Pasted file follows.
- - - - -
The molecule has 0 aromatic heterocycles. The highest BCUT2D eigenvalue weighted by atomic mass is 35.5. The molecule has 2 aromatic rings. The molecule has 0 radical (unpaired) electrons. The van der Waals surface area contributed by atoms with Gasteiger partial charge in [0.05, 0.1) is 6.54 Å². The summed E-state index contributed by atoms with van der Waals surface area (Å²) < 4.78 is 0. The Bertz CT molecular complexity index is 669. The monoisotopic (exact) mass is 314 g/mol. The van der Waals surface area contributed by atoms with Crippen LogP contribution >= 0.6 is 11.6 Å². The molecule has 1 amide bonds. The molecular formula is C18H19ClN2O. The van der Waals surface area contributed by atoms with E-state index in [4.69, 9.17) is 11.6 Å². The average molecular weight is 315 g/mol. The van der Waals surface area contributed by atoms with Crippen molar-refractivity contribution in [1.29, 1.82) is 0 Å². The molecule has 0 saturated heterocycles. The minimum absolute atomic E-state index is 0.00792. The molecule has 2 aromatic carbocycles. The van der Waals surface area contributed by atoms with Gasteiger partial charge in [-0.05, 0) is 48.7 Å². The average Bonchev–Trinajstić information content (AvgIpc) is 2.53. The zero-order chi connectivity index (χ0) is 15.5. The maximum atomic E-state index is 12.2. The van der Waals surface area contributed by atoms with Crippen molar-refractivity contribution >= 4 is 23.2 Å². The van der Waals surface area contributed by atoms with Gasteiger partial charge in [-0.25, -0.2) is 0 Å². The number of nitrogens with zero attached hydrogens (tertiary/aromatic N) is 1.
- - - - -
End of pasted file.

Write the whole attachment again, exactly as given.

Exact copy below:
The molecule has 0 aromatic heterocycles. The highest BCUT2D eigenvalue weighted by atomic mass is 35.5. The molecule has 2 aromatic rings. The molecule has 0 radical (unpaired) electrons. The van der Waals surface area contributed by atoms with Gasteiger partial charge in [0.05, 0.1) is 6.54 Å². The summed E-state index contributed by atoms with van der Waals surface area (Å²) < 4.78 is 0. The Bertz CT molecular complexity index is 669. The monoisotopic (exact) mass is 314 g/mol. The van der Waals surface area contributed by atoms with Crippen LogP contribution >= 0.6 is 11.6 Å². The molecule has 1 amide bonds. The molecular formula is C18H19ClN2O. The van der Waals surface area contributed by atoms with E-state index in [4.69, 9.17) is 11.6 Å². The average molecular weight is 315 g/mol. The van der Waals surface area contributed by atoms with Crippen molar-refractivity contribution in [1.29, 1.82) is 0 Å². The molecule has 0 saturated heterocycles. The minimum absolute atomic E-state index is 0.00792. The molecule has 2 aromatic carbocycles. The van der Waals surface area contributed by atoms with Gasteiger partial charge in [-0.05, 0) is 48.7 Å². The average Bonchev–Trinajstić information content (AvgIpc) is 2.53. The zero-order chi connectivity index (χ0) is 15.5. The maximum atomic E-state index is 12.2. The van der Waals surface area contributed by atoms with Crippen molar-refractivity contribution >= 4 is 23.2 Å². The van der Waals surface area contributed by atoms with Gasteiger partial charge in [-0.25, -0.2) is 0 Å². The number of nitrogens with zero attached hydrogens (tertiary/aromatic N) is 1.